Image credit: Carole Segal/AMC
A PHONE TO PICK After Ms. Leeds apathetically insists Kallie is just a phone call away, Linden finally gives it to Seattle's Worst Mom
While Linden and Holder waited for word from Skinner's crew, they began driving the streets around the park. Even if the girl had gotten that far, Linden noted, the streets would have been completely empty, making her a sitting duck. Holder tried to make small talk about how well Jack was doing in Chicago (apparently they're phone buddies), but Linden shut him up by making a dramatic, passive-aggressive turn onto a different street.
Back at the prison, Becker gave his team the rundown on Seward's execution: It would be two weeks from that day, and he'd need six more men to make sure it went off "without a hitch." One of his underlings snarked, "Don't you mean with a hitch." With some stern words from Becker and a damning/blessing that these guards were "all a bunch of damn psychos," the meeting ended.
Linden and Holder's search led them to an alley where a bunch of kids saw their car and scattered. The kids had been looking at a severed finger (sound familiar?). When Linden looked over a wall just beyond that, well what do you know? Beacon House. They spoke once more to the tatted-up housemaster, who proved as unfriendly as ever, railing against the broken system. Linden appealed to his concern for the kids, telling him that the killer was "picking them off," and he softened. At least partially. He pointed them in the direction of the three 24-hour clinics left in the city, tersely noting that there used to be nine. As the partners headed out, Bullet jumped in the back of their cruiser to take them where she believed they'd find Kallie. She didn't want to simply give the cops the directions, she sassed, because they "need supervision. It's obvious."
Once they arrived at a nearby underpass, Bullet spotted Tank and wanted to bolt. Holder casually headed to the trunk to quick-change into his undercover clothes (we've missed you grey hoodie!), and it seemed like a little smile crept across Linden's face as he strutted down to talk to Tank and his gang of misogynist hooligans. Linden's expression turned into a grimace, though, as she fearfully watched Holder try to overcome the group's suspicious, potentially violent hostility. But homeboy still had his old tricks. He managed to ease the thugs' wariness by charming their rabid pit bull. One of the loopier hooligans named Jebediah claimed he'd heard La Llorona crying all night across the river. Holder lighted on the notion of a girl crying and went to the river bank.
While this was going down, Bullet and Linden communed in a relieved cigarette break as Bullet admitted "Bugs" was all right. The proudly showed Linden a self-drawn tattoo on her wrist -- a pair of wings connected by the word "FAITH" -- as she told Linden it was there to remind her that no one has faith in her but herself. She offered Linden her own tat, saying she'd draw her the North Star because it's what you use to find your way home. Holder returned and told Linden he thought he'd spotted something. They drove across the bridge and told Bullet to wait as they examined some concrete cylinders. Of course she didn't. So she saw that one of the pipes' insides was covered in blood... but no Kallie.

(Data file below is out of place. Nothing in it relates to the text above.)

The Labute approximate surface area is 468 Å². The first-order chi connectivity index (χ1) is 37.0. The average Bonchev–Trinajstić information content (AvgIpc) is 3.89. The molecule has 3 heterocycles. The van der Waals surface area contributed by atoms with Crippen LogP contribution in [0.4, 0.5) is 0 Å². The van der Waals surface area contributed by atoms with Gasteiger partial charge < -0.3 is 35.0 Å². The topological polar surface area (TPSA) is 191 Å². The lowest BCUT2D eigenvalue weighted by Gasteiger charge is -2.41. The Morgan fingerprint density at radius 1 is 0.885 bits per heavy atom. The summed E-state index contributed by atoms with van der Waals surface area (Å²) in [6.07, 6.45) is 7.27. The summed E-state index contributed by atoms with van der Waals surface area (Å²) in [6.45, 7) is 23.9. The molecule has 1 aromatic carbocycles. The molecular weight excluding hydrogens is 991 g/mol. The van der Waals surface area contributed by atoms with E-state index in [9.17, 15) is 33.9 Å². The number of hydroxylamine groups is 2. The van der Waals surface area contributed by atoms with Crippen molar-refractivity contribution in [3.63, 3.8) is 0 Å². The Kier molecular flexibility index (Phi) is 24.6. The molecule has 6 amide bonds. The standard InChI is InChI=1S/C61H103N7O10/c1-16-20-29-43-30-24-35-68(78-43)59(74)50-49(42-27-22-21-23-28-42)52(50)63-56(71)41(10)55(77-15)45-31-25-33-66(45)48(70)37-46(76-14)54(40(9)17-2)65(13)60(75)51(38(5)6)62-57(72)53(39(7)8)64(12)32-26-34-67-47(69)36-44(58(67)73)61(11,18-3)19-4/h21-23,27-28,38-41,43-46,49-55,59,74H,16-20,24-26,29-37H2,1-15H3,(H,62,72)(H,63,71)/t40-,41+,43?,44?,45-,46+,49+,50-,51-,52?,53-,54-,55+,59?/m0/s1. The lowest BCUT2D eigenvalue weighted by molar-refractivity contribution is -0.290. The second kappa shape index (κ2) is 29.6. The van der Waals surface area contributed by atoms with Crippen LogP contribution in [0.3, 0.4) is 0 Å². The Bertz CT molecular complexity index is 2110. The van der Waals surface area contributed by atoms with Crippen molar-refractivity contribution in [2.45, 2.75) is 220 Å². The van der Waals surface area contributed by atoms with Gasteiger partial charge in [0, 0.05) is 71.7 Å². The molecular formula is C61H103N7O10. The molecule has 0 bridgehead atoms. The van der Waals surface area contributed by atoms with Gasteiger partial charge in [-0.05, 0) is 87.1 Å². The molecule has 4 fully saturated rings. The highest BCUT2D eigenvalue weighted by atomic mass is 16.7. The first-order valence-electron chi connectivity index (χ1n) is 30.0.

After the CSI arrived to collect evidence, Linden speculated to Holder that the victim must have been dragged out of the pipe to leave all that blood. Bullet charged over, itching to move on to the next lead, but Holder told her they might be coming to the end of this particular road. He started suggesting that she should make peace with the possibility of Kallie's death, but Bullet silenced him with a sucker punch and yelled, "You're a quittin'-ass punk!" With Bullet running off into teh night, Linden advised Holder to rest for the night since they'd been going for nearly 72 hours straight.
Elsewhere, Kallie's mom's conscience was clearly getting the best of her (if such a thing exists). She left fruitless messages for her daughter while chugging beer as she drove around The Jungle. Along the way, she spotted a graffiti sign that read "RIP 17."
Back in the joint, Dale was smiling to Seward that his "intended" was coming to meet him for the first time. Seward smirked back, "Prison bitch. Classy." When Dale questioned Seward's cynicism and cited the fact that he'd been married, Seward cold-heartedly assessed Trisha as a hell-raiser and a whore. Dale asked disarmingly, "Did you love her?" Seward didn't answer, only said curtly, "Enjoy the ride while it lasts with your sweet intended. It'll be over soon."
And so was that conversation: Becker arrived with news that Seward had a guest, too. Tess Clark, Adrian's foster mother, introduced herself to Seward and tried to butter him up with updates and compliments about the boy. Seward told her to get to the point, so she produced adoption papers she hoped he'd sign. He pointed out that she'd have the boy regardless after his execution in two weeks, so why was she really here? She claimed Adrian wanted to see him, that he'd forgiven his father. Seward just laughed viciously, calling the guard to escort him away as the woman pounded on the glass and begged him to reconsider.
NEXT: The phone call's coming from inside the house!